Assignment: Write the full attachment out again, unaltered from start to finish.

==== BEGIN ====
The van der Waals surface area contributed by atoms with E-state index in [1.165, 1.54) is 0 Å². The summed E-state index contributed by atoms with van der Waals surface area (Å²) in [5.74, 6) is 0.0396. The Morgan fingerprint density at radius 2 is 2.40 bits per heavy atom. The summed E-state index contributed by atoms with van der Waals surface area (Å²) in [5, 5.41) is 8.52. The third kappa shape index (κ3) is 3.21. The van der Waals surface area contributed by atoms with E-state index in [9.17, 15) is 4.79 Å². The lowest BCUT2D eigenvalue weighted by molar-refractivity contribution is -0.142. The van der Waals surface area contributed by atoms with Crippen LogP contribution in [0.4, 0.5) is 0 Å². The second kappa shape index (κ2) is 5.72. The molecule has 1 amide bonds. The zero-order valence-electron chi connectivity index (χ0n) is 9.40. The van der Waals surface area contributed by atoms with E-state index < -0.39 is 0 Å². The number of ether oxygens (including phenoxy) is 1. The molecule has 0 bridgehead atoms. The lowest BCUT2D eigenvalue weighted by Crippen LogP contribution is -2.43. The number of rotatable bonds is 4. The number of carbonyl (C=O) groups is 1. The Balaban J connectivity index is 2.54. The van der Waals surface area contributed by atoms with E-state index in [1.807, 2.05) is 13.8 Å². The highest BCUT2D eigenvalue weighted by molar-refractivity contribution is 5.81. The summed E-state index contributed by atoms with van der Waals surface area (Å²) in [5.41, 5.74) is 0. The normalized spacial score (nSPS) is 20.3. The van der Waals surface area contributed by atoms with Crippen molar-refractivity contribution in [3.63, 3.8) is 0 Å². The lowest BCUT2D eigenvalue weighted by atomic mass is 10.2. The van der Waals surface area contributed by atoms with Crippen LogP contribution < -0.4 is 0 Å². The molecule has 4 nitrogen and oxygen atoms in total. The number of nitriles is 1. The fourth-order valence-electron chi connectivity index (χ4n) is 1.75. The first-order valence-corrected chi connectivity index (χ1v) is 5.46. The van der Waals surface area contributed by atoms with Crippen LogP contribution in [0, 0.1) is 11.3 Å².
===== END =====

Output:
The van der Waals surface area contributed by atoms with E-state index in [1.165, 1.54) is 0 Å². The summed E-state index contributed by atoms with van der Waals surface area (Å²) in [5.74, 6) is 0.0396. The Morgan fingerprint density at radius 2 is 2.40 bits per heavy atom. The summed E-state index contributed by atoms with van der Waals surface area (Å²) in [5, 5.41) is 8.52. The third kappa shape index (κ3) is 3.21. The van der Waals surface area contributed by atoms with E-state index in [9.17, 15) is 4.79 Å². The lowest BCUT2D eigenvalue weighted by molar-refractivity contribution is -0.142. The van der Waals surface area contributed by atoms with Crippen LogP contribution in [0.4, 0.5) is 0 Å². The second kappa shape index (κ2) is 5.72. The molecule has 1 amide bonds. The zero-order valence-electron chi connectivity index (χ0n) is 9.40. The van der Waals surface area contributed by atoms with E-state index < -0.39 is 0 Å². The number of ether oxygens (including phenoxy) is 1. The molecule has 0 bridgehead atoms. The lowest BCUT2D eigenvalue weighted by Crippen LogP contribution is -2.43. The number of rotatable bonds is 4. The number of carbonyl (C=O) groups is 1. The Balaban J connectivity index is 2.54. The van der Waals surface area contributed by atoms with E-state index in [1.807, 2.05) is 13.8 Å². The highest BCUT2D eigenvalue weighted by molar-refractivity contribution is 5.81. The summed E-state index contributed by atoms with van der Waals surface area (Å²) in [5.41, 5.74) is 0. The normalized spacial score (nSPS) is 20.3. The van der Waals surface area contributed by atoms with Crippen molar-refractivity contribution in [3.63, 3.8) is 0 Å². The lowest BCUT2D eigenvalue weighted by atomic mass is 10.2. The van der Waals surface area contributed by atoms with Crippen LogP contribution < -0.4 is 0 Å². The molecule has 4 nitrogen and oxygen atoms in total. The number of nitriles is 1. The fourth-order valence-electron chi connectivity index (χ4n) is 1.75. The first-order valence-corrected chi connectivity index (χ1v) is 5.46. The van der Waals surface area contributed by atoms with Crippen LogP contribution in [0, 0.1) is 11.3 Å².